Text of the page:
"There are no two points so distant from one another that they cannot be connected by a single straight line -- and an infinite number of curves."

Composer Lawrence Dillon has produced an extensive body of work, from brief solo pieces to a full-length opera. Three disks of his music are due out in 2010 on the Bridge, Albany and Naxos labels. In the past year, he has had commissions from the Emerson String Quartet, the Cassatt String Quartet, the Mansfield Symphony, the Boise Philharmonic, the Salt Lake City Symphony, the Ravinia Festival, the Daedalus String Quartet, the Kenan Institute for the Arts, the University of Utah and the Idyllwild Symphony Orchestra.

Although he lost 50% of his hearing in a childhood illness, Dillon began composing as soon as he started piano lessons at the age of seven. In 1985, he became the youngest composer to earn a doctorate at The Juilliard School, and was shortly thereafter appointed to the Juilliard faculty. Dillon is now Composer in Residence at the University of North Carolina School of the Arts, where he has served as Music Director of the Contemporary Ensemble, Assistant Dean of Performance, and Interim Dean of the School of Music. He was the Featured American Composer in the February 2006 issue of Chamber Music magazine.

Visit Lawrence Dillon's Web Site

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Saturday, October 07, 2006
Backing up the Filing Cabinet

I started using notation software in 1990. For years, I kept backup copies of all my pieces on diskettes. As time went on, these diskettes were capable of holding more and more information, but they hit a ceiling around the end of the decade. Over the first few years of this century, they were phased out, replaced by CDs.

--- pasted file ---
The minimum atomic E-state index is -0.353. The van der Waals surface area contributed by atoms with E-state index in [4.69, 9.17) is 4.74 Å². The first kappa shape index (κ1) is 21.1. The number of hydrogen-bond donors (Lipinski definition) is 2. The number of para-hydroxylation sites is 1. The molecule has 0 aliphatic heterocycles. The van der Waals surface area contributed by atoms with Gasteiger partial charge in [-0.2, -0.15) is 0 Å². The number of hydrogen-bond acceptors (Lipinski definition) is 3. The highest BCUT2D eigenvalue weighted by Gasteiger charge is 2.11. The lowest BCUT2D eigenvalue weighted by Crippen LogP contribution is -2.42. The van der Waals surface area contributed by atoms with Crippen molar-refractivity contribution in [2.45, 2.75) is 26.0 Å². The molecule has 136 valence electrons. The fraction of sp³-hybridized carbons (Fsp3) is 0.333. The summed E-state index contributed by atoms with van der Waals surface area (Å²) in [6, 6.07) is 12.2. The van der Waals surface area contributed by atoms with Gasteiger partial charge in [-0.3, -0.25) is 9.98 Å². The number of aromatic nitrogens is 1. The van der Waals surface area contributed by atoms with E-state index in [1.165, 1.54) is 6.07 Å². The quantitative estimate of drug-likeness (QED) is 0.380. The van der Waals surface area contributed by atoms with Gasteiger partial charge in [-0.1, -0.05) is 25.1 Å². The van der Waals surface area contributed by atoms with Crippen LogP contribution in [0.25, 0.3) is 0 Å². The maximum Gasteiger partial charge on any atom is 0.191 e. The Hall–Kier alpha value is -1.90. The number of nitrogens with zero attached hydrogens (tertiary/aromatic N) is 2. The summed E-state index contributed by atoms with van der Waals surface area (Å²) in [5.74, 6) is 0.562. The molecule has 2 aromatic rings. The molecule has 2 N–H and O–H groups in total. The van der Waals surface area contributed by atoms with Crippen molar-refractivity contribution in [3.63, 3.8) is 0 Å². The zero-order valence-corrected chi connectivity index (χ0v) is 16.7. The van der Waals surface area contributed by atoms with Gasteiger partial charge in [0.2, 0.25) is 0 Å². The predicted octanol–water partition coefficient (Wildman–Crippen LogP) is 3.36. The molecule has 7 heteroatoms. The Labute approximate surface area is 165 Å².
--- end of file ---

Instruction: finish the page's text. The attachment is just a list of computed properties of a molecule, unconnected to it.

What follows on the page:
Since I spend much more time with my head buried in sixteenth notes than I spend keeping up with technological shifts, this change caught me by surprise. I saw the CDs becoming more prevalent, but it didnít occur to me that diskettes would disappear as quickly as they did. I got two different disk drives to help me get through the transition, but now even those no longer work with current operating systems. As a result, a handful of the pieces I wrote in the 1990s no longer exist Ė I printed most of them, but not all.

Which is okay Ė the ones I didnít print probably werenít worth the trouble. I donít find it difficult to move on Ė Iíve got a lot of new music I want to write. And now my living quarters are more spacious than ten years ago, so Iím able to print everything.

CDs hold a lot more information than diskettes. I could barely fit a large work on a single diskette; I can fit 50 of them on a CD. But I hate backing up files on CD, because I canít get the rewriteable ones to actually rewrite, so when I revise a piece I have to toss the disk Iíve saved it on. Then sometimes I just want to back up one piece, and it seems a waste to burn a CD for something so small, since it just gets tossed when I make revisions.

Has anyone found a good solution to backing up notation files? If so, Iím all ear. Iíd like to be able to keep copies I can make little revisions to from time to time. And Iím on a Mac OS 10.3.9, if that clarifies.